Miguel Claro is a professional photographer, author and science communicator based in Lisbon, Portugal, who creates spectacular images of the night sky. As a European Southern Observatory photo ambassador, a member of The World At Night and the official astrophotographer of the Dark Sky Alqueva Reserve, he specializes in astronomical "skyscapes" that connect the Earth and the night sky. Join Miguel here as he takes us through his photograph "The Path of Light from a Super Blue Moon."
Sirius, the brightest star in the night sky, glows brilliantly near the tip of a telescope's antenna in this photo taken at the Madrid Deep Space Communications Complex (MDSCC) in Robledo de Chavela, Spain.
Well-aligned in the frame is the entire constellation of Canis Major, located at the right side of the 230-foot (70 meters) antenna. Known as Deep Space Station 63 (DSS-63), this telescope is the largest of seven antennas at the complex. [10 Biggest Telescopes on Earth]
The MDSCC is part of NASA's Deep Space Network (DSN), global network that makes it possible for spacecraft out in the solar system to communicate with Earth.
Two additional facilities make up the DSN, one in Canberra, Australia, and another in Goldstone, California. These centers are located approximately 120 degrees apart on the globe to allow spacecraft to maintain contact with at least one ground station, regardless of the daily movement of the Earth's rotation.
Each DSN site has one of these huge, 230-foot antennas. These are the largest and most sensitive telescopes across the network, and they are capable of tracking spacecraft traveling billions of miles from Earth, like NASA's New Horizons mission to Pluto.
NASA created the DSN in 1958 to prepare for ambitious lunar and planetary missions. As spacecraft began venturing beyond Earth orbit, NASA needed more-powerful communications tools to track the probes. The antennas were designed to receive faint signals from deep space and transmit very strong ones out to distant spacecraft.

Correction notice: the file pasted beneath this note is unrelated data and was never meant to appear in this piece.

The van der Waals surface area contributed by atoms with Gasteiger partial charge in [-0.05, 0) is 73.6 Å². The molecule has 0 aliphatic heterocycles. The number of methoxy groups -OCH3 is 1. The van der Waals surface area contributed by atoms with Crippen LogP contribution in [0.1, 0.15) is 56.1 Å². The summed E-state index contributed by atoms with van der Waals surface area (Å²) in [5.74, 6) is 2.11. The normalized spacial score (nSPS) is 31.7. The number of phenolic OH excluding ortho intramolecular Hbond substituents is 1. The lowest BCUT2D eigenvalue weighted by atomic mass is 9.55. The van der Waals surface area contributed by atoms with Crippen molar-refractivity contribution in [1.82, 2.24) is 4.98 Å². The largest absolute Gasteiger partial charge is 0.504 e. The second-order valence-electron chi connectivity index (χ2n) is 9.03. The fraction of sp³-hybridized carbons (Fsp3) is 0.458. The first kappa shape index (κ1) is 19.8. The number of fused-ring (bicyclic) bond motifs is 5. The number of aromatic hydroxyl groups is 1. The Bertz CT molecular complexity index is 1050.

DSS-63 was upgraded from 210 feet (64 m) to 230 feet in 1987 to enable the antenna to track NASA's Voyager 2 spacecraft as it encountered Neptune. The stations communicate with the space vehicles via radio waves, which can carry messages in both directions. The radio waves belong to the part of the microwave spectrum with frequencies ranging between 30 and 100,000 MHz, and the signals propagate at the speed of light, or 186,282 miles per second (299,792 kilometers per second).
Transmissions received can contain images, telemetry and data from scientific instruments. These messages use a binary language, or sequences of 1s and 0s turned into electrical impulses that are carried by radio waves. Some of the future missions that this gigantic antenna will support include the James Webb Space Telescope, the Parker Solar Probe, the InSight Mars lander and a cubesat mission called Interplanetary NanoSpacecraft Pathfinder In Relevant Environment (INSPIRE).
Enter the intricate world of NASA's Deep Space Network as it provides you an inside look in real time at how the team communicates and tracks multiple spacecraft within the solar system 24 hours a day, seven days a week and 365 days a year.
Editor's note: If you captured an amazing astronomy photo and would like to share it with Space.com for a story or gallery, send images and comments to managing editor Tariq Malik at email@example.com.
To see more of Claro's amazing astrophotography, visit his website, www.miguelclaro.com. Follow us @Spacedotcom, Facebook and Google+. Original article on Space.com.